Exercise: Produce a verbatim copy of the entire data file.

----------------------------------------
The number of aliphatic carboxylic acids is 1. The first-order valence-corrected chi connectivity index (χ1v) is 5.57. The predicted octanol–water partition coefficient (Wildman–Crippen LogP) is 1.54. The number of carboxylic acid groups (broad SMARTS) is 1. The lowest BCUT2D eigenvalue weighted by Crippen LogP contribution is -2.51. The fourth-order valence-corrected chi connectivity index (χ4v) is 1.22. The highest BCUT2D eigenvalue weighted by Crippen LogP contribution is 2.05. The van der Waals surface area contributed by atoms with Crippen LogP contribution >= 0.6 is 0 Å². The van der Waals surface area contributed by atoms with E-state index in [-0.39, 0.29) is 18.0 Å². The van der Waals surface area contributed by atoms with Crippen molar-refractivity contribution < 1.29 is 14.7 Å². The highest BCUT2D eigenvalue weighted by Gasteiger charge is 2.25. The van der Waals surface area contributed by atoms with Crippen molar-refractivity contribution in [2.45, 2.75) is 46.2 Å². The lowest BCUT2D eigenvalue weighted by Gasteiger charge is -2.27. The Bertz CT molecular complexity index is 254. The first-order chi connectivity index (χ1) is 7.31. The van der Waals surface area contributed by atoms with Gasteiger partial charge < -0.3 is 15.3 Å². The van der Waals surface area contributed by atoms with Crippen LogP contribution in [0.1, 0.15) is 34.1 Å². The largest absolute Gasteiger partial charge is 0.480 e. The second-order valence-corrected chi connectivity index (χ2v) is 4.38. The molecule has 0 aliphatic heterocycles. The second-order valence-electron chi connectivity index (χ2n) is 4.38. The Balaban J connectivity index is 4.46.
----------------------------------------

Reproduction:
The number of aliphatic carboxylic acids is 1. The first-order valence-corrected chi connectivity index (χ1v) is 5.57. The predicted octanol–water partition coefficient (Wildman–Crippen LogP) is 1.54. The number of carboxylic acid groups (broad SMARTS) is 1. The lowest BCUT2D eigenvalue weighted by Crippen LogP contribution is -2.51. The fourth-order valence-corrected chi connectivity index (χ4v) is 1.22. The highest BCUT2D eigenvalue weighted by Crippen LogP contribution is 2.05. The van der Waals surface area contributed by atoms with Crippen LogP contribution >= 0.6 is 0 Å². The van der Waals surface area contributed by atoms with E-state index in [-0.39, 0.29) is 18.0 Å². The van der Waals surface area contributed by atoms with Crippen molar-refractivity contribution < 1.29 is 14.7 Å². The highest BCUT2D eigenvalue weighted by Gasteiger charge is 2.25. The van der Waals surface area contributed by atoms with Crippen molar-refractivity contribution in [2.45, 2.75) is 46.2 Å². The lowest BCUT2D eigenvalue weighted by Gasteiger charge is -2.27. The Bertz CT molecular complexity index is 254. The first-order chi connectivity index (χ1) is 7.31. The van der Waals surface area contributed by atoms with Gasteiger partial charge < -0.3 is 15.3 Å². The van der Waals surface area contributed by atoms with Crippen LogP contribution in [0.1, 0.15) is 34.1 Å². The largest absolute Gasteiger partial charge is 0.480 e. The second-order valence-corrected chi connectivity index (χ2v) is 4.38. The molecule has 0 aliphatic heterocycles. The second-order valence-electron chi connectivity index (χ2n) is 4.38. The Balaban J connectivity index is 4.46.